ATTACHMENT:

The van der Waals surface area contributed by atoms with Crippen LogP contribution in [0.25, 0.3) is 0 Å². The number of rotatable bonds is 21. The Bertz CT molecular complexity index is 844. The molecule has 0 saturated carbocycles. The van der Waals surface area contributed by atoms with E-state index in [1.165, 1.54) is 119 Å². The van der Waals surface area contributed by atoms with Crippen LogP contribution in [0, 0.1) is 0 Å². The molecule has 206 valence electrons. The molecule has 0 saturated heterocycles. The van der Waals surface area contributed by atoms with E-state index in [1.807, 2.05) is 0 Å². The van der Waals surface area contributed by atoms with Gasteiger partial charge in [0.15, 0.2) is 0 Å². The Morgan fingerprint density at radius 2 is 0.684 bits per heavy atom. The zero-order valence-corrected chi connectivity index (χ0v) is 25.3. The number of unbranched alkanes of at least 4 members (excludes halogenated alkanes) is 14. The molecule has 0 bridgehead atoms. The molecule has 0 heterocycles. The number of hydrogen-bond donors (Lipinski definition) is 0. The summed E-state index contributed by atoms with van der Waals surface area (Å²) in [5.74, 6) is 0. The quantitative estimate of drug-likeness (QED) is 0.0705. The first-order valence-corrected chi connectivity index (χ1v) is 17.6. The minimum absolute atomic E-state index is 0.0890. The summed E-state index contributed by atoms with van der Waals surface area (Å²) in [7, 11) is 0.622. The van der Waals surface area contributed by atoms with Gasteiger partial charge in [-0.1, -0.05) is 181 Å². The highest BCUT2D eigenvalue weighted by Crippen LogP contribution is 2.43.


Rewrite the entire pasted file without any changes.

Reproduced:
The van der Waals surface area contributed by atoms with Crippen LogP contribution in [0.25, 0.3) is 0 Å². The number of rotatable bonds is 21. The Bertz CT molecular complexity index is 844. The molecule has 0 saturated carbocycles. The van der Waals surface area contributed by atoms with E-state index in [1.165, 1.54) is 119 Å². The van der Waals surface area contributed by atoms with Crippen LogP contribution in [0, 0.1) is 0 Å². The molecule has 206 valence electrons. The molecule has 0 saturated heterocycles. The van der Waals surface area contributed by atoms with E-state index in [1.807, 2.05) is 0 Å². The van der Waals surface area contributed by atoms with Gasteiger partial charge in [0.15, 0.2) is 0 Å². The Morgan fingerprint density at radius 2 is 0.684 bits per heavy atom. The zero-order valence-corrected chi connectivity index (χ0v) is 25.3. The number of unbranched alkanes of at least 4 members (excludes halogenated alkanes) is 14. The molecule has 0 bridgehead atoms. The molecule has 0 heterocycles. The number of hydrogen-bond donors (Lipinski definition) is 0. The summed E-state index contributed by atoms with van der Waals surface area (Å²) in [5.74, 6) is 0. The quantitative estimate of drug-likeness (QED) is 0.0705. The first-order valence-corrected chi connectivity index (χ1v) is 17.6. The minimum absolute atomic E-state index is 0.0890. The summed E-state index contributed by atoms with van der Waals surface area (Å²) in [7, 11) is 0.622. The van der Waals surface area contributed by atoms with Gasteiger partial charge in [-0.1, -0.05) is 181 Å². The highest BCUT2D eigenvalue weighted by Crippen LogP contribution is 2.43.